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Environmentally-Friendly Natural Language Processing and Tips for Detecting the Use of AI-Generated Text


Room Qu4a

Wednesday, April 12th 2023
2:45 PM—3:45 PM EST

Few researchers have access to the resources needed to train the state-of-the-art language models (LMs) used in cutting-edge technologies. Processing “big data” over computational frameworks and expensive GPUs, there are substantial environmental implications: in 2019, one team [1] of researchers estimated that 626,000 pounds of carbon dioxide were produced from the costs associated to producing one model’s parameters (GPT-2’s)—the lifetime emissions of approximately five cars. Its developers, OpenAI, reported in 2018 that “since 2012, the amount of compute used in the largest AI training runs has been increasing exponentially with a 3.4-month doubling time” [2]. After OpenAI released GPT-3 in 2021, a report estimated that by using “10,000 GPUs and 400 gigabits per second of network connectivity per server”, the months it took to process “45 Terabytes of text data from all over the internet” means that “GPT-3 could have easily cost 10 or 20 million dollars to train” [3]. 

Staring down this trend in 2018, OpenAI even suggested: “it’s worth preparing for the implications of systems far outside today’s capabilities” [2]. 

This talk will demonstrate software aspiring to address the profound need for more efficient systems. The presented NLP framework operates shallow neural networks that are optimized locally, using only a single pass over training data, and without the need for gradient descent—the de facto standard algorithm, underlying training processes for most modern applied AI technologies. Like GPT-2, the presented NLP framework allows for pre-training on vast quantities of text to produce large generative LMs that operate quickly on GPUs; and, unlike GPT-2–3, these pre-training processes can easily be parallelized across cheap CPU-based resources for low-emissions NLP. Our framework is in early stages of development [4] and is based on some of the conclusions drawn from unpublished discoveries [5] that extend from the same statistical theories developed by the presenter to detect when AI, or bots, generate text [6–10].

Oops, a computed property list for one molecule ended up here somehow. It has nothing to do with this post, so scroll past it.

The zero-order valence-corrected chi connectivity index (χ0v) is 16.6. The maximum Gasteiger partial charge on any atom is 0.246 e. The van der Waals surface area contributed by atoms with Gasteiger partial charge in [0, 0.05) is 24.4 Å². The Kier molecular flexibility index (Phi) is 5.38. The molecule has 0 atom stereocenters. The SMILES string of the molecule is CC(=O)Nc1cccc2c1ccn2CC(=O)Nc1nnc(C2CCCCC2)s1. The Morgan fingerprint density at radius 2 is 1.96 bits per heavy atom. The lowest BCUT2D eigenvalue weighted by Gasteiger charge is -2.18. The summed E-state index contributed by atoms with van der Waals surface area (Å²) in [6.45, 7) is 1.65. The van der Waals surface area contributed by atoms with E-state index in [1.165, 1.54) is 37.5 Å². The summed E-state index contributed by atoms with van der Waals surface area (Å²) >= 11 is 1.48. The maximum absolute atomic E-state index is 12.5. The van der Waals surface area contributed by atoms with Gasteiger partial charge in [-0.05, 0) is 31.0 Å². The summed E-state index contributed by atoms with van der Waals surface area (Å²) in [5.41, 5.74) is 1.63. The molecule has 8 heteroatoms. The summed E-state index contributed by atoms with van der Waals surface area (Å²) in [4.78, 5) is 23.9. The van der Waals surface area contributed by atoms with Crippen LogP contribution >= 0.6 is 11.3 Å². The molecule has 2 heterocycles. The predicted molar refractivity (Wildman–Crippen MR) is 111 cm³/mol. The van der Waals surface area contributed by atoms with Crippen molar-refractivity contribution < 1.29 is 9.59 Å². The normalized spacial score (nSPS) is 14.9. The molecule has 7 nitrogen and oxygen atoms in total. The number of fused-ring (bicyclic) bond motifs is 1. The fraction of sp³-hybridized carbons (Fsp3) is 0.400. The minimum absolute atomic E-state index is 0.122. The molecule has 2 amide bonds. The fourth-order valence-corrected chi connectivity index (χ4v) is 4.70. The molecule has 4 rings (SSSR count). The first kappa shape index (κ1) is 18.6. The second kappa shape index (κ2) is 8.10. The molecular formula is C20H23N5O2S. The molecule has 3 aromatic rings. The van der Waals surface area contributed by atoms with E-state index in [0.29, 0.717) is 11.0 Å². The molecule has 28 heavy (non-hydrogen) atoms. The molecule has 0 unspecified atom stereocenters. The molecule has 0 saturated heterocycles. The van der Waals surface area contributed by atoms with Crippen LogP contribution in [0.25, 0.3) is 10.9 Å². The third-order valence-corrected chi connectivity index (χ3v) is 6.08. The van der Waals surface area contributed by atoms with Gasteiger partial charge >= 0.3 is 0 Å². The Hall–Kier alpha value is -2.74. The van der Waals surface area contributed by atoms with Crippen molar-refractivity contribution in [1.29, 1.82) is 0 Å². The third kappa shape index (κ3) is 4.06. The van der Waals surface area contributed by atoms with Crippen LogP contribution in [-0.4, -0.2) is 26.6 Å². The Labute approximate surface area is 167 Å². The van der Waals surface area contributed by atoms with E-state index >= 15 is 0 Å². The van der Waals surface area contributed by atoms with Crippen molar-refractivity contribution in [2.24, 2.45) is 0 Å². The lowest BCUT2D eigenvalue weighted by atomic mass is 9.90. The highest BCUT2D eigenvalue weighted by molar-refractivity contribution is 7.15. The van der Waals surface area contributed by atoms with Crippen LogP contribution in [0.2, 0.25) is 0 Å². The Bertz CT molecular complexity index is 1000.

A review of tips and tricks used to identify bots will then be followed by a Q/A session, likely to consider ChatGPT’s implications. 

This talk and Alex Cui’s talk, Empowering Developers to Navigate a World Where AI-Generated Misinformation Can Be Created at Scale, will be complementary).


[1] E. Strubell, A. Ganesh, and A. McCallum, “Energy and policy considerations for deep learning in nlp,” Proceedings of the 57th Annual Meeting of the Association for Computational Linguistics, pages 3645– 3650 Florence, Italy, July 28 – August 2, 2019. 

[2] OpenAi, “Ai and compute,” Blog Post: https://openai.com/blog/ai-and-compute/, 2018.

[3] A. Kurenkov, “Gpt-3 is no longer the only game in town,” Blog Post: https://lastweekin.ai/p/gpt-3-is-no-longer-the-only-game, 2021. 

[4] J. R. Williams, “It’s a Machine and Natural,” Github: https://github.com/jakerylandwilliams/IaMaN/, October 2022. 

[5] J. R. Williams and H. S. Heidenreich, “To know by the company words keep and what else lies in the vicinity,” 2022. [Online]. Available: https://arxiv.org/abs/2205.00148 

[6] E. M. Clark, J. R. Williams, C. A. Jones, R. A. Galbraith, C. M. Danforth, P. S. Dodds, “Sifting robotic from organic text: A natural language approach for detecting automation on Twitter.” 2016. Journal of Computational Science. 

[7] E. M. Clark, C. A. Jones, J. R. Williams, A. N. Kurti, M. C. Norotsky, C. M. Danforth, P. S. Dodds, “Vaporous Marketing: Uncovering Pervasive E-Cigarette Advertisements on Twitter.” 2016. PLoS.

[8] G. C. Santia, M. I. Mujib, and J. R. Williams. “Detecting Social Bots on Facebook in an Information Veracity Context.” 2019. Proc. of the 13th International AAAI Conference on Web and Social Media

[9] H. S. Heidenreich, M. I. Mujib, and J. R. Williams. “Investigating Coordinated ‘Social’ Targeting of High Profile Twitter Accounts.” 2020. [Online]. Available: https://arxiv.org/abs/2008.02874

[10] H. S. Heidenreich and J. R. Williams, “The Earth Is Flat and the Sun Is Not a Star: The Susceptibility of GPT-2 to Universal Adversarial Triggers.” 2021. Proceedings of the Fourth International AAAI/ACM Conference on Artificial Intelligence, Ethics and Society


Jake Ryland Williams
Associate Professor, Department of Information Science, College of Computing and Informatics, Drexel University